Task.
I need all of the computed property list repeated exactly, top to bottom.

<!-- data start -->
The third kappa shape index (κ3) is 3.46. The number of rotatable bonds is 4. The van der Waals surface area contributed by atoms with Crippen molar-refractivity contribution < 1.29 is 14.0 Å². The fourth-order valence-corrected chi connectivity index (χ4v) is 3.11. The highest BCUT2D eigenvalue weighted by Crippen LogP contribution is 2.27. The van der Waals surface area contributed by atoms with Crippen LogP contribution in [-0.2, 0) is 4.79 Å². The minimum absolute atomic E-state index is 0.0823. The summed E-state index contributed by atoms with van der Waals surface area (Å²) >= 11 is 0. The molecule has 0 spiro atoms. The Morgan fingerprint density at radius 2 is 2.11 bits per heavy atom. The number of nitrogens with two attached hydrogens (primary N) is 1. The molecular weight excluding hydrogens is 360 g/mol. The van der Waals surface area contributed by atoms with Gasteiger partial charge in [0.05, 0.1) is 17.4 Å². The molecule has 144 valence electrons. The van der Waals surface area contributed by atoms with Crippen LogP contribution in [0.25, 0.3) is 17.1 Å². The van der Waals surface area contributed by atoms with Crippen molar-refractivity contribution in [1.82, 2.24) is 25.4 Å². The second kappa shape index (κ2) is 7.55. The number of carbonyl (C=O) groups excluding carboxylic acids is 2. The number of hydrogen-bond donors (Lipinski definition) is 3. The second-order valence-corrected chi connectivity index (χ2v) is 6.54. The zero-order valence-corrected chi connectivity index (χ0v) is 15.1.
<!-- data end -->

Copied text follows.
The third kappa shape index (κ3) is 3.46. The number of rotatable bonds is 4. The van der Waals surface area contributed by atoms with Crippen molar-refractivity contribution < 1.29 is 14.0 Å². The fourth-order valence-corrected chi connectivity index (χ4v) is 3.11. The highest BCUT2D eigenvalue weighted by Crippen LogP contribution is 2.27. The van der Waals surface area contributed by atoms with Crippen LogP contribution in [-0.2, 0) is 4.79 Å². The minimum absolute atomic E-state index is 0.0823. The summed E-state index contributed by atoms with van der Waals surface area (Å²) >= 11 is 0. The molecule has 0 spiro atoms. The Morgan fingerprint density at radius 2 is 2.11 bits per heavy atom. The number of nitrogens with two attached hydrogens (primary N) is 1. The molecular weight excluding hydrogens is 360 g/mol. The van der Waals surface area contributed by atoms with Gasteiger partial charge in [0.05, 0.1) is 17.4 Å². The molecule has 144 valence electrons. The van der Waals surface area contributed by atoms with Crippen LogP contribution in [0.25, 0.3) is 17.1 Å². The van der Waals surface area contributed by atoms with Crippen molar-refractivity contribution in [1.82, 2.24) is 25.4 Å². The second kappa shape index (κ2) is 7.55. The number of carbonyl (C=O) groups excluding carboxylic acids is 2. The number of hydrogen-bond donors (Lipinski definition) is 3. The second-order valence-corrected chi connectivity index (χ2v) is 6.54. The zero-order valence-corrected chi connectivity index (χ0v) is 15.1.